An average home in historic Williamstown in the mid-1980s cost about $100,000. Our combined savings was a meagre $4,000. The gulf was enormously-deflating and we needed a fast solution to raise the $10,000 deposit, as house prices were beginning to soar.
“I’ve got an idea,” I said to Alison as we mulled over our dilemma one evening.
“Oh yes, what’s that?” she responded, casually.
“I think we should have a little wager on Campaign King in the William Reid Stakes,” I enthused. “We could get four-to-one, at least three-to-one, and if we plonk the whole four thousand on we’ll finish up with twenty grand!”
“Will it win?” she inquired, a legitimate question considering it was our entire stash.
“He’ll win, all right,” I assured her. “I am certain of it.”
“Okay,” she said, trustingly “It makes sense. Let’s do it.”
My super-confident assessment of Campaign King was forged toward the end of 1985 when I led an ABC television crew to the traditional country farming township of Berrigan in the Southern Riverina region of New South Wales. Located 257 kilometres North of Melbourne and with a population of around 900, it would be spot-on to suggest that Berrigan was then a one-horse town.
Campaign King was trained on the local track by Les Theodore, a tall angular-looking character with a reputation as a bit of a larrikin who spoke out of the side of his mouth. But he was an outstanding horseman and, upon arrival, we caught up with Les and a few of his mates, including the prominent Riverina trainer Bert Honeychurch, at the Berrigan Hotel, a convivial watering hole which served its first thirsty customers in 1888.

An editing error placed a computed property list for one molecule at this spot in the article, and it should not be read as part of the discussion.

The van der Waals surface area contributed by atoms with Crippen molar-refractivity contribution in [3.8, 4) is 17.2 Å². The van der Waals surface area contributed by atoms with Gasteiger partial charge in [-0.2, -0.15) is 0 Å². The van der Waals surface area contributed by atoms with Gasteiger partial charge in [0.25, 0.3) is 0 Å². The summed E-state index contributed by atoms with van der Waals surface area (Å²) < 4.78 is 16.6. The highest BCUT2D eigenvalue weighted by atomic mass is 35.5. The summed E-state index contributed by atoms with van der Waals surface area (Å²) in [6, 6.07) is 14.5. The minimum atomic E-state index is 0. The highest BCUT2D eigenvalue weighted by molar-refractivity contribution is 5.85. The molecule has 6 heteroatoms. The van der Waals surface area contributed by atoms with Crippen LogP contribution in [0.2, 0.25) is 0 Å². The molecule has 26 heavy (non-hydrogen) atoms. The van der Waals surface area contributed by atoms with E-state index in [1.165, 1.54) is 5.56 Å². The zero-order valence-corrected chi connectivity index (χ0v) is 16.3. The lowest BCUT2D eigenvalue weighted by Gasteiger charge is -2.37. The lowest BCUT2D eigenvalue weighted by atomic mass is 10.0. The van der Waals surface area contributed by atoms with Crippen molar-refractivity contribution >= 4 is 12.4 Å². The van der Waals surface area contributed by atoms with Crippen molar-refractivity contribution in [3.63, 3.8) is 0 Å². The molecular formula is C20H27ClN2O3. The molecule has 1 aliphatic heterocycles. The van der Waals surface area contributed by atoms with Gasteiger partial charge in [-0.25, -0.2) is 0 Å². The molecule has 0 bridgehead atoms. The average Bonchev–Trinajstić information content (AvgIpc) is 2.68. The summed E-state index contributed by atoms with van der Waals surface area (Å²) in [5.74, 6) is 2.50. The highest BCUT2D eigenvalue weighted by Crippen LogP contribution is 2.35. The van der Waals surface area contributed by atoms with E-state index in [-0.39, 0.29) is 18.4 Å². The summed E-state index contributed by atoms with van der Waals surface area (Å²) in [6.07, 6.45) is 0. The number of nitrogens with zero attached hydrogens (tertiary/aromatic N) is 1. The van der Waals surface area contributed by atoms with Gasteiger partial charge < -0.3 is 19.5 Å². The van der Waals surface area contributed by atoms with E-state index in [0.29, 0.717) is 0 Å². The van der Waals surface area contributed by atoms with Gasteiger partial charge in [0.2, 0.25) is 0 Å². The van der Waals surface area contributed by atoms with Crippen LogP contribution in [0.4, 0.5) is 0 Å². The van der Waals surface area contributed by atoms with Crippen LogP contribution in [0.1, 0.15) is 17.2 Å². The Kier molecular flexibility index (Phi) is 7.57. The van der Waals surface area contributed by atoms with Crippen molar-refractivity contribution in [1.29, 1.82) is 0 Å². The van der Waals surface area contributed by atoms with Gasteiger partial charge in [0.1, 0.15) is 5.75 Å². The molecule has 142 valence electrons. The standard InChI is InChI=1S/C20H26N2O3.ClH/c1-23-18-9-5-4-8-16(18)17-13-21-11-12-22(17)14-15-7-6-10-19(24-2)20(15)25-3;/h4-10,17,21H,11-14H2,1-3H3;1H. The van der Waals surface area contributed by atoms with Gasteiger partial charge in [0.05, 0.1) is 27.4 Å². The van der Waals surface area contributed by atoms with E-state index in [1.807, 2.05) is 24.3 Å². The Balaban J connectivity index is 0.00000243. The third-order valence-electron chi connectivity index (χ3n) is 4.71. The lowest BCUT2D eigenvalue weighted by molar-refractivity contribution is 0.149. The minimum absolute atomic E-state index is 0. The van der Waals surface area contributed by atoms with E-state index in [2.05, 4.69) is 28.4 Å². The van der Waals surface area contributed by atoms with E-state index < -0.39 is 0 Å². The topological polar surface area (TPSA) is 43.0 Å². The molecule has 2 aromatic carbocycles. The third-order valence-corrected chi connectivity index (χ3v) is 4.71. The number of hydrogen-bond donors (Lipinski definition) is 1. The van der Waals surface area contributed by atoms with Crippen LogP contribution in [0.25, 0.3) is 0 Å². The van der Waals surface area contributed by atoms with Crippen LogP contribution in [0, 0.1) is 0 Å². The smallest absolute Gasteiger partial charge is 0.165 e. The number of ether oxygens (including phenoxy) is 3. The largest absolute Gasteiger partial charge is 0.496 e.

The Berrigan racecourse had a similarly-fascinating history. Its initial meetings in the 1890s were conducted in the Sydney-style clockwise direction, changing to the Melbourne anti-clockwise method in the early 1900s. Raising the money to stay afloat was a continual challenge for the Berrigan and District Racing Club whose members grew wheat crops and grazed cattle in the centre of the course to generate funds for prizemoney.
There was no shortage of money when Campaign King was around, however. The cheerful Berrigan townsfolk knew they had a top horse in their midst. You could feel the buzz when the chestnut’s name arose.
Campaign King, only a three-year-old, had started 17 times for nine wins, three of them on the local track, which we visited early the following morning to watch him gallop impressively.
Les gave us the good oil, virtually straight from the horse’s mouth: “He’ll win first-up in the William Reid Stakes,” he declared. That was music to my ears.
Just a few weeks’ later, as the 11-horse field of star-quality sprinters lined-up in the Moonee Valley barrier stalls, my confidence in a perfect outcome had diminished dramatically but, despite the nervousness, I kept telling myself that I must deliver a professional and unbiased call for the ABC’s nationwide listeners.
“They’re off,” I calmly announced as the wall of speedsters bounded from the gates and the Harry White-piloted baldy-faced Berrigan champ immediately dropped to the tail-end. I believe perspiration dripped from my brow as my race description descended into an obliterated blur, at least for me.
The home turn loomed towards the notoriously-short straight and Campaign King ran into trouble. I was so nervous I didn’t see the interference happen. Somebody told me about it afterwards.